By Josh Reilly B. & George Bate
WARNING: The following review contains spoilers for Ahsoka – Part Five
The latest Star Wars Disney+ series Ahsoka has, thus far, focused primarily on the emerging threat of Grand Admiral Thrawn’s return to the known galaxy. This plot reached a climax of sorts in Part Four, which concluded with the villains traveling to another galaxy to reach Thrawn, accompanied by Sabine, while Ahsoka was left gravely injured after her fight with Baylan Skoll. The end was what was most talked about, as Anakin Skywalker returned to greet his former apprentice in the World Between Worlds.
This week’s episode, titled “Shadow Warrior,” follows up on that ending, proving Ahsoka with a mystical training lesson from her master. Anakin attempts to teach Ahsoka, in part through duels and visions of their past together during the Clone Wars. This includes some very memorable live action Clone Wars scenes, equipped with Hayden Christensen sporting Anakin’s iconic battle armor from the animated series. Meanwhile, Hera and co. attempt to locate Ahsoka and find out what happened on the planet.
This is an episode that is sure to excite fans more than any other outing so far this season, hence why Disney opted to release “Shadow Warrior” in select movie theaters around the country. Hayden Christensen’s presence has a lot to do with that, but his appearance is genuinely well-earned and exists beyond just fan service. There is a clear and distinct purpose when it comes to Anakin’s role in the story and, more specifically, Ahsoka’s character arc. Anakin played such a huge role in Ahsoka becoming the person that she is at this moment in time, so it makes sense that he would return to guide his Padawan once again.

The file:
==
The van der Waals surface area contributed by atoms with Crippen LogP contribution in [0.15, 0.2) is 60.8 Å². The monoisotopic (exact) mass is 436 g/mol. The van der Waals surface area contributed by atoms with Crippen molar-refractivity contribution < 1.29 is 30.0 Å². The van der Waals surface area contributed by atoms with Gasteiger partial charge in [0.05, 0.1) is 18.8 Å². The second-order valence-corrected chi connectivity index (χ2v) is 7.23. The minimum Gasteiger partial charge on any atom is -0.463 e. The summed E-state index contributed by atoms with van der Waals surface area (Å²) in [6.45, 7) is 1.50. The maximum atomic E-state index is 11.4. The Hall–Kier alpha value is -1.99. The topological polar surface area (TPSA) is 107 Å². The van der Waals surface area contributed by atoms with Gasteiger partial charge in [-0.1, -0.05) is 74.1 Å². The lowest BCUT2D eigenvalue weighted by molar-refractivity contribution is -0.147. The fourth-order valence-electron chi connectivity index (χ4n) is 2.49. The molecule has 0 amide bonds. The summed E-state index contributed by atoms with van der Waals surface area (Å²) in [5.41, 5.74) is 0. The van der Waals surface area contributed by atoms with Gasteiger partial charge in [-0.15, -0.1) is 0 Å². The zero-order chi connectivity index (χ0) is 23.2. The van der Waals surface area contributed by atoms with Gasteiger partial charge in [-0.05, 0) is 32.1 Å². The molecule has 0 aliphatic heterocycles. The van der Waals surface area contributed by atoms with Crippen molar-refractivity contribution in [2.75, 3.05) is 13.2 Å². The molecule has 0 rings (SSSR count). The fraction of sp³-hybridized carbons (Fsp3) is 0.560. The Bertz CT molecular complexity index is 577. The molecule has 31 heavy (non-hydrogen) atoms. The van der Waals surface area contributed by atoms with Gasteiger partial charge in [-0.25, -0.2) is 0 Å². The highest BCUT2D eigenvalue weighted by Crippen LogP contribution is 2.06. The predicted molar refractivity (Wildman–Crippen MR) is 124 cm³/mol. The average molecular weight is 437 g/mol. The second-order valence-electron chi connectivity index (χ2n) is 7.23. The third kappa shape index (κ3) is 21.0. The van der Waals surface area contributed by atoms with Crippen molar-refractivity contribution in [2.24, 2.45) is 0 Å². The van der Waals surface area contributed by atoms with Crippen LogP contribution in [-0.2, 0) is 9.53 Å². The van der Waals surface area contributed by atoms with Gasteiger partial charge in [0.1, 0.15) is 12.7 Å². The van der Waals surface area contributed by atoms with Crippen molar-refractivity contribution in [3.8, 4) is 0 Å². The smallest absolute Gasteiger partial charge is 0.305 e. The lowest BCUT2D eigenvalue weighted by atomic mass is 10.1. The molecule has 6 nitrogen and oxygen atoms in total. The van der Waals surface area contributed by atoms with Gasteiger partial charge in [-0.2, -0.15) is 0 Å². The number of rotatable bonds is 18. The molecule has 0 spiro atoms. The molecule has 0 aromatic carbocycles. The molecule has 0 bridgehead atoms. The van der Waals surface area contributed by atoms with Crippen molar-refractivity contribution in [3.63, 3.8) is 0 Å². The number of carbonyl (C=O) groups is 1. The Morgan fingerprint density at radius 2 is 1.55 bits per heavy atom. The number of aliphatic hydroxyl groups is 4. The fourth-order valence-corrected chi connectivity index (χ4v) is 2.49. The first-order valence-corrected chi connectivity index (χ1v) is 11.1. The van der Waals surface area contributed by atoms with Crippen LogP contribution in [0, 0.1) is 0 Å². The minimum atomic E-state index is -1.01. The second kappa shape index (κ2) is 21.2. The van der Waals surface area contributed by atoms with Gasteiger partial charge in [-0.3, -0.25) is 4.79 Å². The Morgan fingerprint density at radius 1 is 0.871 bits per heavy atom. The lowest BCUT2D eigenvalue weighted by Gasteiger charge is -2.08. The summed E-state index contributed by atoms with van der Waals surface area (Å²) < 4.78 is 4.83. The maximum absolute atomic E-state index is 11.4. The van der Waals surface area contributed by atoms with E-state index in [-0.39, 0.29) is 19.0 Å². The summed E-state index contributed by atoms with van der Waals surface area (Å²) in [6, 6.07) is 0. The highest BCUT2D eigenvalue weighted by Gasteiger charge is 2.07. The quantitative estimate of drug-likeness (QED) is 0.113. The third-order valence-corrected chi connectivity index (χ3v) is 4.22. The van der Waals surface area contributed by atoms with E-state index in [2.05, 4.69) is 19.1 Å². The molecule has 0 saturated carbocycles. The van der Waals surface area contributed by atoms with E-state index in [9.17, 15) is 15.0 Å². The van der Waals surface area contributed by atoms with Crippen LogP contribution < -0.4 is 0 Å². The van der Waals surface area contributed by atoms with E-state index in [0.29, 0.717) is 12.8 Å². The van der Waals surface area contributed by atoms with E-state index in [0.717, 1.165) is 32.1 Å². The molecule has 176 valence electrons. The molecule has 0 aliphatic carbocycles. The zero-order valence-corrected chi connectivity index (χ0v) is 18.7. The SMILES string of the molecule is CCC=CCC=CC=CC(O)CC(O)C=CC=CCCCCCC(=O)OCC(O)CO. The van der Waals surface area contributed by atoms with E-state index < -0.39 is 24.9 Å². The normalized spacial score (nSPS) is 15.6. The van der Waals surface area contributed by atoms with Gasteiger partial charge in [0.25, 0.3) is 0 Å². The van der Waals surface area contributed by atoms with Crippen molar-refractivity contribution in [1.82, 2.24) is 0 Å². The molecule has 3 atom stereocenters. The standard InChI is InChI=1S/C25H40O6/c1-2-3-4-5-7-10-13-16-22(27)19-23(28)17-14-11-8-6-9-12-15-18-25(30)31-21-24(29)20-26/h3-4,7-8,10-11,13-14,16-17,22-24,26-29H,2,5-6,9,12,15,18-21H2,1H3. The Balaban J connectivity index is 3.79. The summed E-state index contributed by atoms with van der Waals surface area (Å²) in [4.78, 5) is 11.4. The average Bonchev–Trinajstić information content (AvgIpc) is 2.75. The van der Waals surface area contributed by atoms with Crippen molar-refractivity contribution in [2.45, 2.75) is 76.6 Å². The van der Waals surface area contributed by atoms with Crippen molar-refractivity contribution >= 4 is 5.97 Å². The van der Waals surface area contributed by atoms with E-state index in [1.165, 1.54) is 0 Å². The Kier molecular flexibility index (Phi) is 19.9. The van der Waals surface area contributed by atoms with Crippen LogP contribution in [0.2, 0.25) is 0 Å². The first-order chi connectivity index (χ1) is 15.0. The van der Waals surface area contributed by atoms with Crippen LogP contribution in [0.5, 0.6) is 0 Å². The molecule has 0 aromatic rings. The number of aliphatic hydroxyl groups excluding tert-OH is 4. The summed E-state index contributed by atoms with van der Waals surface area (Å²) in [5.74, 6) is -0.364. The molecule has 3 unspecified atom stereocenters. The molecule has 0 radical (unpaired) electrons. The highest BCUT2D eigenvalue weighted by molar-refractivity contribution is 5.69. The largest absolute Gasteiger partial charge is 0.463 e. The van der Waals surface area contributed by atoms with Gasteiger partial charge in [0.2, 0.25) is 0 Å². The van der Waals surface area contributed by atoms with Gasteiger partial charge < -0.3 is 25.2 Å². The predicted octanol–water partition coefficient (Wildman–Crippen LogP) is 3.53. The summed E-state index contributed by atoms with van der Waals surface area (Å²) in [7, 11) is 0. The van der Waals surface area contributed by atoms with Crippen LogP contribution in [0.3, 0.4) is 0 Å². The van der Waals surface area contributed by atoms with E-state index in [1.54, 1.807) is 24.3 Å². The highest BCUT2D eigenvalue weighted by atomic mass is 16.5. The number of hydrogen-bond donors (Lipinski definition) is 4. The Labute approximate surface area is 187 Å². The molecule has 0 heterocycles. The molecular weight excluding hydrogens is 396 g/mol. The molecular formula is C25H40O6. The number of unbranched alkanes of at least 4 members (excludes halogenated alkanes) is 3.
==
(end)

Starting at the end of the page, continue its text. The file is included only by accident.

Despite that, the through line of Anakin’s training isn’t completely clear. What he’s attempting to teach Ahsoka makes sense only from a very broad perspective, but most of these scenes exist as vague master-apprentice learning sequences rather than anything more special or unique than that. What makes them special and unique is the fact that this is the first time these characters have been together on screen in live action, which appears to be what the vast majority of audiences will remember from this episode.
Dave Filoni returns to the director’s chair to helm this episode, and his work includes some incredibly beautiful and memorable shots throughout. The image of Anakin storming into battle, followed by his turn into Vader, is an exceptional piece of imagery that highlights the character’s complex nature. There’s a grandness that is clear to see in the two episodes Filoni has directed this season, adding to the size and scope of the story being told.
That being said, some of the flashback sequences are relatively bland visually, most likely due to budget limitations. The battles of the Clone Wars aren’t really shown, and instead there’s a lot of fog and smoke to cover the background. This would be serviceable for one sequence, but the fact that both the first battle and the siege of Mandalore both look this way visually feels like it’s not up to the high standards that the franchise has set for itself in the past.
Ahsoka‘s fifth episode is bound to go down as a fan favorite episode, particularly with the return of Hayden Christensen as Anakin Skywalker. Despite some subpar visuals and vague themes, the episode succeeds at furthering Ahsoka’s character arc and setting up the rest of the season ahead.